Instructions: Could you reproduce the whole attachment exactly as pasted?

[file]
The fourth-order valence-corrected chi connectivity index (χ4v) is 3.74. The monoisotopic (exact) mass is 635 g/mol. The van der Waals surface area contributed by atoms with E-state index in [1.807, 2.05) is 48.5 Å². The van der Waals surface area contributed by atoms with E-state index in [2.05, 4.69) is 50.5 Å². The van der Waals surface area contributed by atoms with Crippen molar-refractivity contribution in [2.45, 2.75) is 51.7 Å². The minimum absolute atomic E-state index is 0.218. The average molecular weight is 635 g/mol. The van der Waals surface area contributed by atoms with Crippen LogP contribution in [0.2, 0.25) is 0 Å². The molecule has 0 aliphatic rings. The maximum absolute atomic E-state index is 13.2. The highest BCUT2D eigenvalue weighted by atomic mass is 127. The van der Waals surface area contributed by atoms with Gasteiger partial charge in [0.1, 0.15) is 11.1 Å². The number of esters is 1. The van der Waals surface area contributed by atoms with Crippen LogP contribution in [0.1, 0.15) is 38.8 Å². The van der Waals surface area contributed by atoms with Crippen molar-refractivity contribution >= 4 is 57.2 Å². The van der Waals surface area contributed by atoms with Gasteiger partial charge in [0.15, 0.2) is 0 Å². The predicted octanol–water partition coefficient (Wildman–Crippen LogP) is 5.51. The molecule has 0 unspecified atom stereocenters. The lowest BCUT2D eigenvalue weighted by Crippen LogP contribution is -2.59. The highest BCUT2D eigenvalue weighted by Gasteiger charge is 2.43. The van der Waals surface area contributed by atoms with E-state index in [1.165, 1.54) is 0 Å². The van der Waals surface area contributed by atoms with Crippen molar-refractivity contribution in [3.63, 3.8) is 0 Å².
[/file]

The fourth-order valence-corrected chi connectivity index (χ4v) is 3.74. The monoisotopic (exact) mass is 635 g/mol. The van der Waals surface area contributed by atoms with E-state index in [1.807, 2.05) is 48.5 Å². The van der Waals surface area contributed by atoms with E-state index in [2.05, 4.69) is 50.5 Å². The van der Waals surface area contributed by atoms with Crippen molar-refractivity contribution in [2.45, 2.75) is 51.7 Å². The minimum absolute atomic E-state index is 0.218. The average molecular weight is 635 g/mol. The van der Waals surface area contributed by atoms with Crippen LogP contribution in [0.2, 0.25) is 0 Å². The molecule has 0 aliphatic rings. The maximum absolute atomic E-state index is 13.2. The highest BCUT2D eigenvalue weighted by atomic mass is 127. The van der Waals surface area contributed by atoms with Gasteiger partial charge in [0.1, 0.15) is 11.1 Å². The number of esters is 1. The van der Waals surface area contributed by atoms with Crippen LogP contribution in [0.1, 0.15) is 38.8 Å². The van der Waals surface area contributed by atoms with Crippen molar-refractivity contribution >= 4 is 57.2 Å². The van der Waals surface area contributed by atoms with Gasteiger partial charge in [0.15, 0.2) is 0 Å². The predicted octanol–water partition coefficient (Wildman–Crippen LogP) is 5.51. The molecule has 0 unspecified atom stereocenters. The lowest BCUT2D eigenvalue weighted by Crippen LogP contribution is -2.59. The highest BCUT2D eigenvalue weighted by Gasteiger charge is 2.43. The van der Waals surface area contributed by atoms with E-state index in [1.165, 1.54) is 0 Å². The van der Waals surface area contributed by atoms with Crippen molar-refractivity contribution in [3.63, 3.8) is 0 Å².